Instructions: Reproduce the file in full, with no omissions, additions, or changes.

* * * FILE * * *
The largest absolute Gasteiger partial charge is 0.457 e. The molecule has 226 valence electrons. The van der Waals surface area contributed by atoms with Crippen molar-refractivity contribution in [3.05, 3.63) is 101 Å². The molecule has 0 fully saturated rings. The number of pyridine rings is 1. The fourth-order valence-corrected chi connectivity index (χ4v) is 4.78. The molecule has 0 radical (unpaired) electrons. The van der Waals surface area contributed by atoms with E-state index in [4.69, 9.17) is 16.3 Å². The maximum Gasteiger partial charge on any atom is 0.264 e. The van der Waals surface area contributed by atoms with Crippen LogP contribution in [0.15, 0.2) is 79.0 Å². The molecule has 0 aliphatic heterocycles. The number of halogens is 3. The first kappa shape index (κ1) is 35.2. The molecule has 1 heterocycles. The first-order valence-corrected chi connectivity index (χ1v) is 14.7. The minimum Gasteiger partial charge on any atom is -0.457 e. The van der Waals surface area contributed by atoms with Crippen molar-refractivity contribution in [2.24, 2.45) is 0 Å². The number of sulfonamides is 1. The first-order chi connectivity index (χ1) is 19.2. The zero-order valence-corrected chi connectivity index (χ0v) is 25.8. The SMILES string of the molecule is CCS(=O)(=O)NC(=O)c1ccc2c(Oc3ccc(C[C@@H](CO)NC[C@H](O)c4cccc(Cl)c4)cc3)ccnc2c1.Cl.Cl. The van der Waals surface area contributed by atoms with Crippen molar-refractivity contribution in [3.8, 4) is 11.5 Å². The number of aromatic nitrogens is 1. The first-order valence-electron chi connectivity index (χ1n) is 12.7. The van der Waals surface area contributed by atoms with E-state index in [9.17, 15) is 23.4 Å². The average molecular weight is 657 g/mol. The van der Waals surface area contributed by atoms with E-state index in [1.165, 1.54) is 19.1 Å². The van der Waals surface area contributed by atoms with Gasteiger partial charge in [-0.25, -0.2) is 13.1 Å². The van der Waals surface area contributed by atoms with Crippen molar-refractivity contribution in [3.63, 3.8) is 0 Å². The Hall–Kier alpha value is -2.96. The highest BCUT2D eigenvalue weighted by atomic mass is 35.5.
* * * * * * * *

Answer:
The largest absolute Gasteiger partial charge is 0.457 e. The molecule has 226 valence electrons. The van der Waals surface area contributed by atoms with Crippen molar-refractivity contribution in [3.05, 3.63) is 101 Å². The molecule has 0 fully saturated rings. The number of pyridine rings is 1. The fourth-order valence-corrected chi connectivity index (χ4v) is 4.78. The molecule has 0 radical (unpaired) electrons. The van der Waals surface area contributed by atoms with E-state index in [4.69, 9.17) is 16.3 Å². The maximum Gasteiger partial charge on any atom is 0.264 e. The van der Waals surface area contributed by atoms with Crippen LogP contribution in [0.15, 0.2) is 79.0 Å². The molecule has 0 aliphatic heterocycles. The number of halogens is 3. The first kappa shape index (κ1) is 35.2. The molecule has 1 heterocycles. The first-order valence-corrected chi connectivity index (χ1v) is 14.7. The minimum Gasteiger partial charge on any atom is -0.457 e. The van der Waals surface area contributed by atoms with Crippen molar-refractivity contribution in [2.24, 2.45) is 0 Å². The number of sulfonamides is 1. The first-order chi connectivity index (χ1) is 19.2. The zero-order valence-corrected chi connectivity index (χ0v) is 25.8. The SMILES string of the molecule is CCS(=O)(=O)NC(=O)c1ccc2c(Oc3ccc(C[C@@H](CO)NC[C@H](O)c4cccc(Cl)c4)cc3)ccnc2c1.Cl.Cl. The van der Waals surface area contributed by atoms with Crippen molar-refractivity contribution in [3.8, 4) is 11.5 Å². The number of aromatic nitrogens is 1. The first-order valence-electron chi connectivity index (χ1n) is 12.7. The van der Waals surface area contributed by atoms with E-state index in [9.17, 15) is 23.4 Å². The average molecular weight is 657 g/mol. The van der Waals surface area contributed by atoms with E-state index in [1.165, 1.54) is 19.1 Å². The van der Waals surface area contributed by atoms with Gasteiger partial charge in [-0.25, -0.2) is 13.1 Å². The van der Waals surface area contributed by atoms with Crippen molar-refractivity contribution in [3.63, 3.8) is 0 Å². The Hall–Kier alpha value is -2.96. The highest BCUT2D eigenvalue weighted by atomic mass is 35.5.